Drinking Outside the Box
Wine in a Tetra Pak? Ready-to-drink cocktails and shots in a pouch? Brillant … if you’re a consumer. But for the convenience-store operator, these packaging innovations can be a head-scratcher.
Alternative packaging for alcohol arguably originated decades ago with wine in a box. While consumer perception of boxed wine hasn’t always been favorable, that’s no longer the case.
“Many consumers are now accepting of the ‘box wine’ proposition and appreciate the
portability, easy pour and ease of storage,” says Donna Hood Crecca, associate principal for Technomic, a sister company of Convenience Store Products. “Bota Box is one of the fastest-growing wine brands, up double digits in volume in 2014.”
Manteca, Calif.-based Bota Box offers a suite of wines in 3-liter recyclable boxes (the wine itself is kept inside a BPA-free plastic pouch) and 500-mL Tetra Paks. Tetra Paks are attractive because they offer the ability to reseal, Crecca says.
Another adult-beverage brand with alternative packaging is Beso Del Sol, which offers white and red sangria in 3-liter boxes and 500-mL Tetra Paks. The Tetra Pak format is available at select 7-Eleven convenience stores throughout Florida, Southern California, Texas and Virginia.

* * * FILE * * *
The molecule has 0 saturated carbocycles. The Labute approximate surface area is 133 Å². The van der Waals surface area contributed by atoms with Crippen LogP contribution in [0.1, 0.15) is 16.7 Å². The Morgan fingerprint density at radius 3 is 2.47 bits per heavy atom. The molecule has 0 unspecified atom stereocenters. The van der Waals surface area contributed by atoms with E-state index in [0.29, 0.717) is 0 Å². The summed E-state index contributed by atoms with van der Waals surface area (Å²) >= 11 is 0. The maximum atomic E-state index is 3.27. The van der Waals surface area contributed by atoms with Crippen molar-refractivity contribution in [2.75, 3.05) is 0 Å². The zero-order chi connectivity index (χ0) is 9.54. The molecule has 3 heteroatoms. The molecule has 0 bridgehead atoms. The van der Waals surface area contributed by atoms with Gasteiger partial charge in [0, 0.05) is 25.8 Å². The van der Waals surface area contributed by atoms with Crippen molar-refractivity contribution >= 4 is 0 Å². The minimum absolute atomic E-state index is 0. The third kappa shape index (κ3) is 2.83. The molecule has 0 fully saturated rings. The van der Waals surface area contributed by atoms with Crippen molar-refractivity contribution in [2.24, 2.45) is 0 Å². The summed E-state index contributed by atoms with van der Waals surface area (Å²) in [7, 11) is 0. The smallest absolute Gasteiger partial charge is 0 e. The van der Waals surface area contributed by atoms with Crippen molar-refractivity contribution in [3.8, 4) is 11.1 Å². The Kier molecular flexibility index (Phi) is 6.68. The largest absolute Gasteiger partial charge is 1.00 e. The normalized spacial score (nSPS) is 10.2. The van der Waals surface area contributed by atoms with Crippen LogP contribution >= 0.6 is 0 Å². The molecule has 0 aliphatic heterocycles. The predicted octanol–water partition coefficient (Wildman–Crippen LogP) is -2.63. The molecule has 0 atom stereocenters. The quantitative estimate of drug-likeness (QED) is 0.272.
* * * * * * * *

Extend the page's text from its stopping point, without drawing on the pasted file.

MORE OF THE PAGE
But alternative packaging extends well beyond Tetra Paks and boxes. There’s also the pouch.
Pocket Shot offers seven flavors of 80-proof varietals in 200-mL stand-up plastic pouches; Gasolina has ready-to-drink cocktails in 200-mL aluminum pouches; and Daily’s is known for its frozen cocktails in 10-ounce pouches.
“These types of formats provide convenience to the consumer. Many, such as the Daily’s line, are single-serve and portable, easy to put on ice in a cooler and take to the beach or on a boat with no concerns about handling glass,” Crecca says.
While easy to throw in a cooler, these alternative packages cannot simply be thrown into a convenience-store cold vault. The different sizes and shapes present a unique challenge.
“(They) may not fit with established shelf sets, either in the cooler or warm merchandising,” Crecca says. “So while they speak to convenience, they may require operators to merchandise them in different locations than other adult-beverage options.”
Merchandising outside of adult beverage, however, isn’t necessarily a bad thing.
“That can also present an opportunity to call attention to the offering,” says Crecca.